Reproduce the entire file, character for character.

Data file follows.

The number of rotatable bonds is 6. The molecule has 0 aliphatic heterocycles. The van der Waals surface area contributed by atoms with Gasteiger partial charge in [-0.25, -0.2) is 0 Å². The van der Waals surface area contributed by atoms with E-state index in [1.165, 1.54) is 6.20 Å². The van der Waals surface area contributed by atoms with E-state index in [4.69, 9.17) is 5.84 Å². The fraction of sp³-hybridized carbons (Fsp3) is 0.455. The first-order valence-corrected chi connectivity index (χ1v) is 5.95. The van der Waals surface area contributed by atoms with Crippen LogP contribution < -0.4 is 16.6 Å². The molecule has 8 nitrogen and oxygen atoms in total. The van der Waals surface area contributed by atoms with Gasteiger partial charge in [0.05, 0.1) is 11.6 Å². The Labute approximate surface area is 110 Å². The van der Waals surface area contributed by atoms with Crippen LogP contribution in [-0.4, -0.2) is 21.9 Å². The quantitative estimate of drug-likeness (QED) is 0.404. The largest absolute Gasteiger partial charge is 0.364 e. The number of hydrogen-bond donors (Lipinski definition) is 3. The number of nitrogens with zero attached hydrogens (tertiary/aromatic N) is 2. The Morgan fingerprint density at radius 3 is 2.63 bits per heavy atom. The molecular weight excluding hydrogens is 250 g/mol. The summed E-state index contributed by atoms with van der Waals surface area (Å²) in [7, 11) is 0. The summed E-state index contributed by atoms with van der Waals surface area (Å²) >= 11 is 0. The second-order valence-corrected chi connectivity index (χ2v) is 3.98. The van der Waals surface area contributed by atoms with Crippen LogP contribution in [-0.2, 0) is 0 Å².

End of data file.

The number of rotatable bonds is 6. The molecule has 0 aliphatic heterocycles. The van der Waals surface area contributed by atoms with Gasteiger partial charge in [-0.25, -0.2) is 0 Å². The van der Waals surface area contributed by atoms with E-state index in [1.165, 1.54) is 6.20 Å². The van der Waals surface area contributed by atoms with E-state index in [4.69, 9.17) is 5.84 Å². The fraction of sp³-hybridized carbons (Fsp3) is 0.455. The first-order valence-corrected chi connectivity index (χ1v) is 5.95. The van der Waals surface area contributed by atoms with Crippen LogP contribution < -0.4 is 16.6 Å². The molecule has 8 nitrogen and oxygen atoms in total. The van der Waals surface area contributed by atoms with Gasteiger partial charge in [0.05, 0.1) is 11.6 Å². The Labute approximate surface area is 110 Å². The van der Waals surface area contributed by atoms with Crippen LogP contribution in [-0.4, -0.2) is 21.9 Å². The quantitative estimate of drug-likeness (QED) is 0.404. The largest absolute Gasteiger partial charge is 0.364 e. The number of hydrogen-bond donors (Lipinski definition) is 3. The number of nitrogens with zero attached hydrogens (tertiary/aromatic N) is 2. The Morgan fingerprint density at radius 3 is 2.63 bits per heavy atom. The molecular weight excluding hydrogens is 250 g/mol. The summed E-state index contributed by atoms with van der Waals surface area (Å²) in [7, 11) is 0. The summed E-state index contributed by atoms with van der Waals surface area (Å²) >= 11 is 0. The second-order valence-corrected chi connectivity index (χ2v) is 3.98. The van der Waals surface area contributed by atoms with Crippen LogP contribution in [-0.2, 0) is 0 Å².